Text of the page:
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Monthly Archives: August 2013

Cusp.

It’s four years ago, see, that I began my first Moleskine. I’d begun filling a small notebook two months before, on the day that the seniors the year before us graduated. That one thin notebook now precedes nine identical notebooks that I’ve filled, writing every day since that first sort-of first day of senior year of high school. I’m on Number Eleven now, and beginning first day of senior year of college.

Right now I’m too sleepy to think of much to say, but: hello.

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Jitter.

One day, someday, I may do work that’s not last-minute and caffeine-fueled. Not today!!!

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The limit does not exist.

Nowadays everyone must love (or at least pretend to love) pleasures that were supposedly once disdained or taken for granted: dive bars, street food, trashy films. But knowing, sophisticated attempts to replicate those things often traffic in their own kind of snobbery, confusing condescension with authenticity.
A. O. Scott, “Someone Done Her Wrong. Horrible Mistake.” in the New York Times. See also “The Strange Ascent of ‘Strained Pulp.’

Food for thought.

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Coniferred.



This week, Ada & co. worked to initiate me into the Pacific Northwest life. We kayaked, canoed, hiked a mountain (the Grouse Grind), and went to MEC for a proper rain jacket. There, people swarmed the aisles on a Sunday afternoon, poring over athleticwear and tugging at backpacks that reached high ceilings in rows and rows and rows. It’s another world, I thought.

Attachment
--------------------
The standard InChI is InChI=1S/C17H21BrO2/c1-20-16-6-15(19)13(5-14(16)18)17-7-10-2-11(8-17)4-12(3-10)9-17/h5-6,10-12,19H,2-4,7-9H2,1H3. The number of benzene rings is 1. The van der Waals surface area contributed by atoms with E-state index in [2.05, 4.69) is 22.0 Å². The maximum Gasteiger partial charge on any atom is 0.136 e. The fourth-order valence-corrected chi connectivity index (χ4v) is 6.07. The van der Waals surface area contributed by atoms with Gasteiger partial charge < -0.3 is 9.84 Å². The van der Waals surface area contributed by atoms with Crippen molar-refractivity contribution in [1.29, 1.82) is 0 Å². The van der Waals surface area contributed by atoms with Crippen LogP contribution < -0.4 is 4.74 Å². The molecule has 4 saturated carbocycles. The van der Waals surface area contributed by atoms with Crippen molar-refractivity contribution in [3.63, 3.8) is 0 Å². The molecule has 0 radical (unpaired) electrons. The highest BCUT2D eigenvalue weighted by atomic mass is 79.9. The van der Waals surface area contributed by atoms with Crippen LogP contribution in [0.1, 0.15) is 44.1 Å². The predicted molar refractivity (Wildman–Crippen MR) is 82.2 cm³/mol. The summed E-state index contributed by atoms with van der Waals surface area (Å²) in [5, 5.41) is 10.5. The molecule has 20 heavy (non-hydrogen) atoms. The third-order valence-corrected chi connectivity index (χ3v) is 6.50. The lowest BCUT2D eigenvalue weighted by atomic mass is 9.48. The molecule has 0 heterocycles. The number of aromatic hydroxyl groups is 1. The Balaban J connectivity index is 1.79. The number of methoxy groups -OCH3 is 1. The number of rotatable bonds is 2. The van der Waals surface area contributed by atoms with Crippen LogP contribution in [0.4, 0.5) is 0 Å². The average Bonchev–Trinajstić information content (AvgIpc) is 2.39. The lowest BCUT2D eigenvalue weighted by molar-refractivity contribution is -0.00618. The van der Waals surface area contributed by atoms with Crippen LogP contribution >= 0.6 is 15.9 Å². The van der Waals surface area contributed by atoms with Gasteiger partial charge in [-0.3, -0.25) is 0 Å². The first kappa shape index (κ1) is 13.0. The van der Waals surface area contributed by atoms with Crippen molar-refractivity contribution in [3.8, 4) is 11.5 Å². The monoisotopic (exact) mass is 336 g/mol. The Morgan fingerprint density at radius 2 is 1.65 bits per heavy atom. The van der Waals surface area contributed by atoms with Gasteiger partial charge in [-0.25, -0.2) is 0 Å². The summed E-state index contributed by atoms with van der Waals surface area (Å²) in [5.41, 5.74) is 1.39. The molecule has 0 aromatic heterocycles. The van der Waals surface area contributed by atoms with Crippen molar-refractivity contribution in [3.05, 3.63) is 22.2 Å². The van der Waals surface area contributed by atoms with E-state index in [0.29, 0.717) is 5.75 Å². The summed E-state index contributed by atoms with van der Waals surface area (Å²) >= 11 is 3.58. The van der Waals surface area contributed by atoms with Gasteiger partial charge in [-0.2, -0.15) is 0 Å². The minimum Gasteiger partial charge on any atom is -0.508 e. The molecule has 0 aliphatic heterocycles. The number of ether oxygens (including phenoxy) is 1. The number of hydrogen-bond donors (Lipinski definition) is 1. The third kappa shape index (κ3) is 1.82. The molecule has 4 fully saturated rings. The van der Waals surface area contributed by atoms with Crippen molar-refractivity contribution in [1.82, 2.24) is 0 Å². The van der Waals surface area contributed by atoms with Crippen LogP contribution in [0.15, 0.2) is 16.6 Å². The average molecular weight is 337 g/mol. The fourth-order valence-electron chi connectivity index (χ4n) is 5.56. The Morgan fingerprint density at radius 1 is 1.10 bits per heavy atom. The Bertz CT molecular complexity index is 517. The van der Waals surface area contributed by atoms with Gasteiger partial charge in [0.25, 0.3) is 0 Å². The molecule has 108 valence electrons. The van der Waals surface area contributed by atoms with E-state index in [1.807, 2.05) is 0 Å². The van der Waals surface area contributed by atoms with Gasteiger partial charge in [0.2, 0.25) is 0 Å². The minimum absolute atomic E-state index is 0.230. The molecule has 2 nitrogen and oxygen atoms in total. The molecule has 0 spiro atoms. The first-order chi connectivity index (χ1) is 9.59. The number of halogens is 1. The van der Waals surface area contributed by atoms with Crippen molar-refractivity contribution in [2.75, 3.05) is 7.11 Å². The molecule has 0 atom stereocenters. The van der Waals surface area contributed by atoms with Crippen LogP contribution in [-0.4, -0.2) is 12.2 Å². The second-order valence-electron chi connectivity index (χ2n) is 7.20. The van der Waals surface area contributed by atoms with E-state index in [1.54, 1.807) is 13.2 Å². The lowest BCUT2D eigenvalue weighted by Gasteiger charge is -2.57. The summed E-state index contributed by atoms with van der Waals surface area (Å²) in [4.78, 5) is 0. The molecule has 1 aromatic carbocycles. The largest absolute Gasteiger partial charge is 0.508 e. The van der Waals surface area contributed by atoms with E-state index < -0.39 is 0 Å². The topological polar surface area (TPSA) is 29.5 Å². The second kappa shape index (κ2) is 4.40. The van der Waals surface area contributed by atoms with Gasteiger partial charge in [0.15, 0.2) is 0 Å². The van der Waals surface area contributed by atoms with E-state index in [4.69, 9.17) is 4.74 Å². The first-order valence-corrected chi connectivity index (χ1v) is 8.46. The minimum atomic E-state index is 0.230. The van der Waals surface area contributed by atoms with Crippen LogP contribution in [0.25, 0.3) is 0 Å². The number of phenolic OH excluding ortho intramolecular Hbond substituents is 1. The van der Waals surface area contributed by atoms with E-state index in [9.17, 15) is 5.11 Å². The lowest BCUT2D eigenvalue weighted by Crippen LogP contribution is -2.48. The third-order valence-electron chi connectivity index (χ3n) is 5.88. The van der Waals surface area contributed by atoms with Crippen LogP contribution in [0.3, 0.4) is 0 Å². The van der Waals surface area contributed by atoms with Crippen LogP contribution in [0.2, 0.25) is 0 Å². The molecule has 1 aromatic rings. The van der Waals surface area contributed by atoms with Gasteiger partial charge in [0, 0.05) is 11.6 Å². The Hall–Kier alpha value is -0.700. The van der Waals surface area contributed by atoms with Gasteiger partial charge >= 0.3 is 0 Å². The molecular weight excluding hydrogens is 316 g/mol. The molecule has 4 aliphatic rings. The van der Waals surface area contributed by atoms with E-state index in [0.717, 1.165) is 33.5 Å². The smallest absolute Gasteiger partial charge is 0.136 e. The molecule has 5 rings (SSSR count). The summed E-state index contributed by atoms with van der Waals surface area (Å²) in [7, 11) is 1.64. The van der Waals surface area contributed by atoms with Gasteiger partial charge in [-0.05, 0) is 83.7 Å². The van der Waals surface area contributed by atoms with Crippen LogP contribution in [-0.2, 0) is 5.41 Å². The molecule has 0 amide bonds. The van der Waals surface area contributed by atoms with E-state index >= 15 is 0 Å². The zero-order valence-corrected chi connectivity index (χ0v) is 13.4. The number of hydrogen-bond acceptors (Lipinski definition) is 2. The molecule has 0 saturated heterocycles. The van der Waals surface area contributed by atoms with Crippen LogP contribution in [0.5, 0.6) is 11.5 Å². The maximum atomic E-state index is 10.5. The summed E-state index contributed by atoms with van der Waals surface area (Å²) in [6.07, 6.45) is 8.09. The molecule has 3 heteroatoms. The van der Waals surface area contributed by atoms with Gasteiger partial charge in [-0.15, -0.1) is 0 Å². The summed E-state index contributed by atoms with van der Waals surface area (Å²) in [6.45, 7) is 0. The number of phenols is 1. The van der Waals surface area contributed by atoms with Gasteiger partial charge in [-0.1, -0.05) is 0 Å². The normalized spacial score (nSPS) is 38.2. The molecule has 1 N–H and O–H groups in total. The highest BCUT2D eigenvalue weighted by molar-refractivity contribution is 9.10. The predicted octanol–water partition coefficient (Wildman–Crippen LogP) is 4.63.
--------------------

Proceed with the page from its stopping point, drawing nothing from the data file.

We climbed the mountain and walked a little longer up paths to find the bears and we came up a little ridge and there was a grizzly bear right there, just on the other side of a little fence. We watched him in the water awhile as he tossed and pawed at a stick and lolled in the water. I turned back to stare again at the walls and walls of trees.

I love these trees. Ada laughs at me: “on the gondola ride down, she told Andrew, “I was looking at the city, which is my favorite view, but Allison kept turning me round to see the trees. The trees!”

When I was seventeen, I went to Seattle for three weeks — my second time there and my first time away and by myself for so long. As we left the airport for Kirkland, I stared round the highway, thinking, these trees. How did I not notice them last time? This is somewhere different.

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Home.


This is a house full of books. I’ve been saying lately that I want to chip away at my shelves and select my life: live just with the books I’ll read again and again, and avoid the collection and clutter of pages and spines. I’m double-thinking that now, though; just asking, why do I want to limit my collection, and what do I like about a house with so many books, and is my collection the same as or different from this one in some essential way, and how can I go from here in how I think about and collect books and knowledge?

Really, my book collection will look a lot like this one someday. When I am in my fifties and sixties, I will have tons of books on modernism, on theology, and of modernist and modernist-sensibility literatures, analogous to this house of mid-century European film and literature and photography. Our sensibilities are quite well matched. It is, as Ada said of my parents’ house, the right kind of home: properly lived-in.

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